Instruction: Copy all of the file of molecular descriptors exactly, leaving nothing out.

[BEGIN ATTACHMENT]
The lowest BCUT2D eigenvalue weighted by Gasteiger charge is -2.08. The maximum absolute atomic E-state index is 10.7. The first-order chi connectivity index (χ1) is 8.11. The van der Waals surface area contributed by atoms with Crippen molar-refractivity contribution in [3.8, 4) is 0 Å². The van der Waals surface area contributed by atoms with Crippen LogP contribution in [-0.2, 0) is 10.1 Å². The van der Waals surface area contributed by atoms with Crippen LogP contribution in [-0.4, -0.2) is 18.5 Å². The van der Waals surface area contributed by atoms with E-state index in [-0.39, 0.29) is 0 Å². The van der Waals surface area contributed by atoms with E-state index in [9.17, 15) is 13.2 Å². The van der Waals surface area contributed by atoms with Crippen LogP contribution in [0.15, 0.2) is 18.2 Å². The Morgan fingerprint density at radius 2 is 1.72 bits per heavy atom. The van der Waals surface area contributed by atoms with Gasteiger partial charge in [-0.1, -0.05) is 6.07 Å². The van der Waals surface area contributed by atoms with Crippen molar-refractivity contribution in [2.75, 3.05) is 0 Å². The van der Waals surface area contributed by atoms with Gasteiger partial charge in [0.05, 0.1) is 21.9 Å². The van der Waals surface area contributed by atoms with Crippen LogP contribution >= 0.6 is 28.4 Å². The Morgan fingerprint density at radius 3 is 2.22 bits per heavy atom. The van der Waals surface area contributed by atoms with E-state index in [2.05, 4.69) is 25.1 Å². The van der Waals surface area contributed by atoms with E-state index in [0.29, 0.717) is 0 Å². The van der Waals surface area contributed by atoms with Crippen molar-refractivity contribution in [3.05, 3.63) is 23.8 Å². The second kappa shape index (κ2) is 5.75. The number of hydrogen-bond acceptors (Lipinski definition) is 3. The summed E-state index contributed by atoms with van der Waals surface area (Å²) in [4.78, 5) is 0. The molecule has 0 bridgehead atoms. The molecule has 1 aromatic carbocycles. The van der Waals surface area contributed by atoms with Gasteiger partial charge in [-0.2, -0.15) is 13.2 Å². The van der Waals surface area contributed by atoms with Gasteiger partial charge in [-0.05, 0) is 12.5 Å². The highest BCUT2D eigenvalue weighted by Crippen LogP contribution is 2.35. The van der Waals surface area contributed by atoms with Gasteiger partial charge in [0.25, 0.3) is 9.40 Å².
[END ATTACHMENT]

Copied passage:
The lowest BCUT2D eigenvalue weighted by Gasteiger charge is -2.08. The maximum absolute atomic E-state index is 10.7. The first-order chi connectivity index (χ1) is 8.11. The van der Waals surface area contributed by atoms with Crippen molar-refractivity contribution in [3.8, 4) is 0 Å². The van der Waals surface area contributed by atoms with Crippen LogP contribution in [-0.2, 0) is 10.1 Å². The van der Waals surface area contributed by atoms with Crippen LogP contribution in [-0.4, -0.2) is 18.5 Å². The van der Waals surface area contributed by atoms with E-state index in [-0.39, 0.29) is 0 Å². The van der Waals surface area contributed by atoms with E-state index in [9.17, 15) is 13.2 Å². The van der Waals surface area contributed by atoms with Crippen LogP contribution in [0.15, 0.2) is 18.2 Å². The Morgan fingerprint density at radius 2 is 1.72 bits per heavy atom. The van der Waals surface area contributed by atoms with Gasteiger partial charge in [-0.1, -0.05) is 6.07 Å². The van der Waals surface area contributed by atoms with Crippen molar-refractivity contribution in [2.75, 3.05) is 0 Å². The van der Waals surface area contributed by atoms with Gasteiger partial charge in [0.05, 0.1) is 21.9 Å². The van der Waals surface area contributed by atoms with Crippen LogP contribution >= 0.6 is 28.4 Å². The Morgan fingerprint density at radius 3 is 2.22 bits per heavy atom. The van der Waals surface area contributed by atoms with E-state index in [2.05, 4.69) is 25.1 Å². The van der Waals surface area contributed by atoms with E-state index in [0.29, 0.717) is 0 Å². The van der Waals surface area contributed by atoms with Crippen molar-refractivity contribution in [3.05, 3.63) is 23.8 Å². The second kappa shape index (κ2) is 5.75. The number of hydrogen-bond acceptors (Lipinski definition) is 3. The summed E-state index contributed by atoms with van der Waals surface area (Å²) in [4.78, 5) is 0. The molecule has 0 bridgehead atoms. The molecule has 1 aromatic carbocycles. The van der Waals surface area contributed by atoms with Gasteiger partial charge in [-0.2, -0.15) is 13.2 Å². The van der Waals surface area contributed by atoms with Gasteiger partial charge in [-0.05, 0) is 12.5 Å². The highest BCUT2D eigenvalue weighted by Crippen LogP contribution is 2.35. The van der Waals surface area contributed by atoms with Gasteiger partial charge in [0.25, 0.3) is 9.40 Å².